will diversity in fashion ever transcend trend?

October 15, 2018

Something out-of-the-ordinary appeared to be taking place over the recently concluded season of Fashion Weeks.

“Spring 2019 [showing] was the most racially diverse season ever,” said Jennifer Davidson, the editor in chief of The Fashion Spot. The catwalks of New York felt almost changed by the representation found at shows like Chromat, Pyer Moss and Rihanna’s Savage Fenty, which closed out NYC Fashion Week with a runway transported from a Feminist utopia.

Black supermodels Jourdan Dunn, Joan Smalls, Adwoa Aboah, Slick Woods and Chanel Iman were near the season’s apex, featuring on seemingly every runway, while shouldering the burden of making tokenism look like representation.

Since diversity became a “fashion-do”, the above-mentioned Black fashion elite have been joined by more women of color, and by a diversification in body-type and age, at a level previously unseen in the fashion world. “Gone was the feeling I have had so many times in the past, that what I was seeing was merely gestural,” wrote Vannesa Friedman for the New York Times. “A nod to a trend, or political pressure, soon to be forgotten when fashion turned its focus somewhere else.”

BROOKLYN, NY – SEPTEMBER 12: Models walk the runway for the Savage X Fenty Fall/Winter 2018 fashion show during NYFW at the Brooklyn Navy Yard on September 12, 2018 in Brooklyn, NY. (Photo by JP Yim/Getty Images for Savage X Fenty)
BROOKLYN, NY – SEPTEMBER 08: Model walks the runway during Pyer Moss – Runway – September 2018 – New York Fashion Week on September 8, 2018 in Brooklyn, New York. (Photo by Dimitrios Kambouris/Getty Images)
NEW YORK, NY – SEPTEMBER 07: An aerial view of models walking the runway at the Chromat show in gallery I New York Fashion Week: The Shows at Spring Studios on September 7, 2018 in New York City. (Photo by Ben Gabbe/Getty Images)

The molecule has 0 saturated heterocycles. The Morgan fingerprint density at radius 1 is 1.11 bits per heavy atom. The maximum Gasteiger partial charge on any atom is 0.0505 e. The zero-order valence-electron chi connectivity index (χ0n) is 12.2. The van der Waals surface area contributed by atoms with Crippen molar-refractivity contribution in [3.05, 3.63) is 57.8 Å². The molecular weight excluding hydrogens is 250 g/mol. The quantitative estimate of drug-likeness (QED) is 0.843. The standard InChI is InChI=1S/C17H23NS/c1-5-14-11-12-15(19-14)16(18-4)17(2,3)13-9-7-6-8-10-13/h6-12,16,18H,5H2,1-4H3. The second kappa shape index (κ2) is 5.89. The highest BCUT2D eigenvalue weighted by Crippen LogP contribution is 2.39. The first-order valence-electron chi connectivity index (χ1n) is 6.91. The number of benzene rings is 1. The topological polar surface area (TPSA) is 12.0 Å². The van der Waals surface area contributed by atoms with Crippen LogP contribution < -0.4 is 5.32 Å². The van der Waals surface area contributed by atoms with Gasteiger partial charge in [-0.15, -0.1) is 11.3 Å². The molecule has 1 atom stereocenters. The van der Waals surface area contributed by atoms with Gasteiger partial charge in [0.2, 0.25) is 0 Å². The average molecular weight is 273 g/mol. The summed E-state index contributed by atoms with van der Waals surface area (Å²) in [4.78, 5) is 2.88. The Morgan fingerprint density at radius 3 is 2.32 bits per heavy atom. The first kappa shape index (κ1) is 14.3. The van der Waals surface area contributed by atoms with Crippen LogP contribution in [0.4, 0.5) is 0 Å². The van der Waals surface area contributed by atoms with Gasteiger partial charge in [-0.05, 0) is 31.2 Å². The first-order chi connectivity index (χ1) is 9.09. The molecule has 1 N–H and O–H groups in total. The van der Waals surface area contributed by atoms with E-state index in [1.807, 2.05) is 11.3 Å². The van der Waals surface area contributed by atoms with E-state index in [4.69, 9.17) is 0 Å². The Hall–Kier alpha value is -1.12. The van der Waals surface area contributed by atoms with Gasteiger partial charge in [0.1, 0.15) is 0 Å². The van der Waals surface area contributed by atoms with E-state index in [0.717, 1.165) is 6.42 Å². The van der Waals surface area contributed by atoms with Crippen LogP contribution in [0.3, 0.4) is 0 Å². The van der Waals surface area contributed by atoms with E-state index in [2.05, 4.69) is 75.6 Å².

According to data collected by The Fashion Spot, “Out of 229 shows and 7,432 models, 36.1 percent were models of color compared with 30.02 percent the same time a year ago and 17 percent when the tally began.” The Fashion Spot has been tracking runway diversity in relation to race since September 2014 as well as size, gender identification, and age since September 2015.

Even with the growing shift towards representation, it is counterproductive to assume that diversity on the runway means the fashion world is fully committed to change. “Most of the attention on diversity in fashion has been focused on the way its image is communicated to the outside world — hence the obsessive tracking of models,” says Ms. Davidson.

Is this shift being felt behind the scenes?

Runways serve as “The Face” of Fashion Week, and much like the rest of fashion, the people in charge can use diverse catwalks to conceal the fact that the push for inclusivity is merely a superficial attempt at avoiding backlash, or a piggy-backing on the recent wave of social justice marketing.

There certainly are media-side changes. Edward Enninful became the first Black person to become a Vogue Editor-in-Chief, when he took over the British version of the gloss mag. Tyler Mitchell, at the age of 23, was the first Black photographer to shoot a Vogue cover when he shot Beyoncé for the September issue.

Then last Wednesday, Condé Nast reported that Lindsay Peoples Wagner will become Teen Vogue’s new EiC, a position previously held by Elaine Welteroth, who transformed the publication into the critically acclaimed, politically aware magazine it is now. Wagner started out at Teen Vogue as an intern and her journey up the ranks of the publishing world mirrors that of numerous journalists who’ve been afforded opportunities that never reached women of color in fashion. And her appointment came just a few weeks after Wagner penned an editorial in The Cut about the struggles faced by Black figures in fashion, and how the glaring whiteness of editorial teams at top fashion publications is another open secret that progressive catwalks help conceal. So it’s thrilling to imagine the heights Teen Vogue may reach under Wagner.

Enninful is aware that his appointment is not an indication that the job of real inclusivity in fashion is done. “It’s the next step,” he told the New York Times. “We need more internships. Youth programs. The way people get into the industry needs to be widened.” He added, “I’ve been in this industry a long time, and I’ve seen change. But until we’re no longer having this conversation, we’re not there.”

Viola Davis said it best when she won her Emmy: “The only thing separating women of color from anyone else is opportunity.”

Opportunity. Plain and simple.